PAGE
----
Fan-centric Parliament explores an alternative architectural strategy to replace the decaying and uninhabitable Palace of Westminster — an Neo-Gothic relic, which will cost the taxpayer £4 billion to restore. Knowing the country is entering into one of the most controversial and destabilizing moments in its political history, this project sets out to explore a parliament stripped of territorial boundaries, with the flexibility to adapt to shifting ideas and cater for needs of engaging the wider population.
Like music touring shows, fans record and share their personal memories of physical and visceral experiences through digital media — fans recruit other fans into owning their own experience with the subject. This tactic has been employed within recent general election campaigns, but how can the momentum of political engagement be carried through into the parliamentary model?
The scrutiny of government and the making of law must become public events, sited in stadiums across the UK, to cater for a multitude of uses and an assemblage of spaces.
Through story-boarding and model-making, the Architect becomes the Director and Scenographer for scripting space and designing physical journeys to explicitly express parliamentary processes for the public attendee as well as the television watcher. Deploying ephemeral structures, architectural artefacts, and kinetic moments, members of the public will experience politics like they have never done before. The presence of the public, and their opportunity to be seen, will be a constant reminder to members of Parliament that the work they carry out is done on behalf of the people, both now and in the future.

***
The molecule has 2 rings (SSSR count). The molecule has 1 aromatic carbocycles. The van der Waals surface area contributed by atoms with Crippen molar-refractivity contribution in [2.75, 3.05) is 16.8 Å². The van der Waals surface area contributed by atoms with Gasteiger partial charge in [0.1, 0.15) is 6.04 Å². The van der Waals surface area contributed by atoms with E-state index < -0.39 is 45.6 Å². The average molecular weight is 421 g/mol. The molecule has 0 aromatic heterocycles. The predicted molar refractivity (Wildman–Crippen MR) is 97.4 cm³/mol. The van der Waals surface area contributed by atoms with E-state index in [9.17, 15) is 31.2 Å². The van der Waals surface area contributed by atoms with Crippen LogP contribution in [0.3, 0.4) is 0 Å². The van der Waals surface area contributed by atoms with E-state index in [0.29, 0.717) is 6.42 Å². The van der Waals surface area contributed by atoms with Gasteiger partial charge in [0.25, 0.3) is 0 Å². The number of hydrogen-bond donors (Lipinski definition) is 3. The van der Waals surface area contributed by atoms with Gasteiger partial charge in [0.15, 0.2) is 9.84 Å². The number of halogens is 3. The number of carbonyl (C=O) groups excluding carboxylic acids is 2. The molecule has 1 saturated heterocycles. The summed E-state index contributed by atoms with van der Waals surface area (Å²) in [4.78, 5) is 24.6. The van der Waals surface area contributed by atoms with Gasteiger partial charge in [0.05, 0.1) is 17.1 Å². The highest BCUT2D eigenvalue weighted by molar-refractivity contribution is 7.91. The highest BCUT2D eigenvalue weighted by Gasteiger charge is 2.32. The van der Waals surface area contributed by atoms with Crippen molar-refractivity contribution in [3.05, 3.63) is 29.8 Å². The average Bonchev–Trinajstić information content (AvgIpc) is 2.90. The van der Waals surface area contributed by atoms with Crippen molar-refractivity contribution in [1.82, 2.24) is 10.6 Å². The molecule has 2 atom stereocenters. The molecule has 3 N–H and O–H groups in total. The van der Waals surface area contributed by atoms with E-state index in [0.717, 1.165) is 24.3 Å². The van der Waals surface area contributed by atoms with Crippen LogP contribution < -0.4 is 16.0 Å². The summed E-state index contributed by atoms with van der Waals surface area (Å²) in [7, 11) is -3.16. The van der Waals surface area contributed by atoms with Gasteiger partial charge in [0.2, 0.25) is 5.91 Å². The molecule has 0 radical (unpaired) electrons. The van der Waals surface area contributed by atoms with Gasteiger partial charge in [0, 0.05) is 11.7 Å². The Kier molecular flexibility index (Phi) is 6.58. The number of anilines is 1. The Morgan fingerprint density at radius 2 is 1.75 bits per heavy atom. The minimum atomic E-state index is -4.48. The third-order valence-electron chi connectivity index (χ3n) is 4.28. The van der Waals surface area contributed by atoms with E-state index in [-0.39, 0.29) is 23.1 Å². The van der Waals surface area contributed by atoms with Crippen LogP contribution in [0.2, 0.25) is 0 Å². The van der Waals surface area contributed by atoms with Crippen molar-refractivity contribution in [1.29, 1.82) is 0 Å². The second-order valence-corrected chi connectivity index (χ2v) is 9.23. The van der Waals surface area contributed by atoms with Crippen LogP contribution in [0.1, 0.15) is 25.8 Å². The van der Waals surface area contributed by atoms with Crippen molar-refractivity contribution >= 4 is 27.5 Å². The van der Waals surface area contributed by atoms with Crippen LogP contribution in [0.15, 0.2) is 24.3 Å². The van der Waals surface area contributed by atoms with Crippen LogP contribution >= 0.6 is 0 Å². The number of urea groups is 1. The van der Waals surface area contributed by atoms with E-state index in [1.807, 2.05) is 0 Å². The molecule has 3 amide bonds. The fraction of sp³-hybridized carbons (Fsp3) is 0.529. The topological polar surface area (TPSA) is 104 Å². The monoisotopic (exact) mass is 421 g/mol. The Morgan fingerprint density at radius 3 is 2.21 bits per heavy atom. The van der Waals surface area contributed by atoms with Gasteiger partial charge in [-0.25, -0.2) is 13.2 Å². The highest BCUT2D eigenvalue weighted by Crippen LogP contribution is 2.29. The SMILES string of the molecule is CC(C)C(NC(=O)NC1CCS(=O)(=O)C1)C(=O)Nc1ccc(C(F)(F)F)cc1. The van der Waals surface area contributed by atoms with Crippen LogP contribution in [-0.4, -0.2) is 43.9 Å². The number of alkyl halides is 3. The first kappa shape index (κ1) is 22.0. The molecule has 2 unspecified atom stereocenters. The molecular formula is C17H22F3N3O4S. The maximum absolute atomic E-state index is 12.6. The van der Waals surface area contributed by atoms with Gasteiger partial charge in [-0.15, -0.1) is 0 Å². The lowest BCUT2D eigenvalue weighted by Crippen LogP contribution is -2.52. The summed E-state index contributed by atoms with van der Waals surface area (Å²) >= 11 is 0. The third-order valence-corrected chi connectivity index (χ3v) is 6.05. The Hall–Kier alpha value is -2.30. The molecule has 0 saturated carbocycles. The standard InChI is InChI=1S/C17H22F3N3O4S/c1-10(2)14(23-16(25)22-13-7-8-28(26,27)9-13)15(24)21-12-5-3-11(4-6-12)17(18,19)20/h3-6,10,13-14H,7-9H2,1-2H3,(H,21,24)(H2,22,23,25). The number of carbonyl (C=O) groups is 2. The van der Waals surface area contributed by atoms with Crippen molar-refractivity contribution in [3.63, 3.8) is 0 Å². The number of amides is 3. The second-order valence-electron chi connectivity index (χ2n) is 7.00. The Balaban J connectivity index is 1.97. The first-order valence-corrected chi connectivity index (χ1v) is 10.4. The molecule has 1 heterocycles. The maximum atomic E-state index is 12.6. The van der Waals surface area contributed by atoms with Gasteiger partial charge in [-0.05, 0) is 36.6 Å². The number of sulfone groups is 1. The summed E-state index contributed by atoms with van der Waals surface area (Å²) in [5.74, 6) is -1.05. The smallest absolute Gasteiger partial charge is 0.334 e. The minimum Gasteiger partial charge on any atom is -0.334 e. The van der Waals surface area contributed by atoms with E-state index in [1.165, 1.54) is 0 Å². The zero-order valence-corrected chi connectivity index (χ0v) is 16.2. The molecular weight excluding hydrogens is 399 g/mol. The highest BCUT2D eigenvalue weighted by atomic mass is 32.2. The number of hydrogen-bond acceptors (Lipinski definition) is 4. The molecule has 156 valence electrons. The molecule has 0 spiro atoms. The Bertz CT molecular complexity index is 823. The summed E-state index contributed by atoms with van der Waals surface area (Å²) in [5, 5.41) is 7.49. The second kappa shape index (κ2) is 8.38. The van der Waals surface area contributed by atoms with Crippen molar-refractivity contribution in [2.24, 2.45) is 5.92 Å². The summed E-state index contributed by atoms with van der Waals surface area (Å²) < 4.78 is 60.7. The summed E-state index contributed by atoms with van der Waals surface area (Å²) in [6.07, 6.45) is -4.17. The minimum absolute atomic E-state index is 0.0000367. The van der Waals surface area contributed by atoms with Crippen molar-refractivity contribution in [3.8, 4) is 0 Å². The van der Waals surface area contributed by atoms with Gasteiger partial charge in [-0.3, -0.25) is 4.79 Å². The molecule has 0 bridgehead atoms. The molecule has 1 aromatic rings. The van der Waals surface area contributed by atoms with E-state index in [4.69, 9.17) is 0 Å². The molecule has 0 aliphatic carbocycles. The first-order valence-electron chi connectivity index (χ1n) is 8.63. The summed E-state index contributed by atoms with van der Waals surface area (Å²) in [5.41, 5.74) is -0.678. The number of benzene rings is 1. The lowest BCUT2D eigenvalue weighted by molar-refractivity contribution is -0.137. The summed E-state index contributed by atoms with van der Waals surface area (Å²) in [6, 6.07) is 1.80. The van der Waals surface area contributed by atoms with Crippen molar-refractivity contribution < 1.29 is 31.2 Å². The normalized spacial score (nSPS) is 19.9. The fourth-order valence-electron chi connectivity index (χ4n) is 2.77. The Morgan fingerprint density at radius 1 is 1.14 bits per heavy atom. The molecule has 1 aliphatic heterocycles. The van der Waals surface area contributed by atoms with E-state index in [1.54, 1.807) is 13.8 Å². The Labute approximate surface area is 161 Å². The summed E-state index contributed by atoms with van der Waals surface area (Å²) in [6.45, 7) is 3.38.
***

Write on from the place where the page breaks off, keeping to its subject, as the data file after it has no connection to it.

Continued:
School of Architecture
MA Architecture, 2017
Amalie's work covers both architecture and set design. With an interest in performance and film-making, her design practice explores how architecture creates visceral experiences and physical journeys.
During her bachelor degree, at University College London, Amalie combined studies of social anthropology, philosophy and the history and theory of design with her design research. Projects ranged between architecture, product design, film installations as well as a 1:1 stage design for the Bloomsbury Theatre.
Since graduating in 2013, she has worked at Mark Fisher's studio, Stufish Entertainment Architects. Notable projects include, Monty Python Live at the O2 Arena, Robbie Williams 'Swing Both Ways' arena tour and AC/DC 'Rock or Bust' stadium tour.
Amalie's time at the RCA has allowed her to further explore her passion for a multi-disciplinary design practice by utilising the college facilities for sound design, moving image and methods of fabrication such as resin casting and 3D printing.
- BSc (Hons) (First Class) Architectural and Interdisciplinary Studies, Bartlett School of Architecture, University College London, 2013
- Design assistant, Stufish Entertainment Architects, London, 2013 – 2017; Carpentry assistant, Royal Opera House, London – Essex, 2012; Researcher, KEO Films, London, 2012; On-site volunteer, Ash Sakula Architects, London, 2012; Architectural assistant, Brian O'Reilly Architects, London, 2010
- Prize Winner for Distinguished Dissertation, University College London, 2013
- 'The Bartlett, Architectural Pedagogy and Wates House – An Historical Study'. Opticon1826, (16): 26, Dec 2014, pp. 1-19,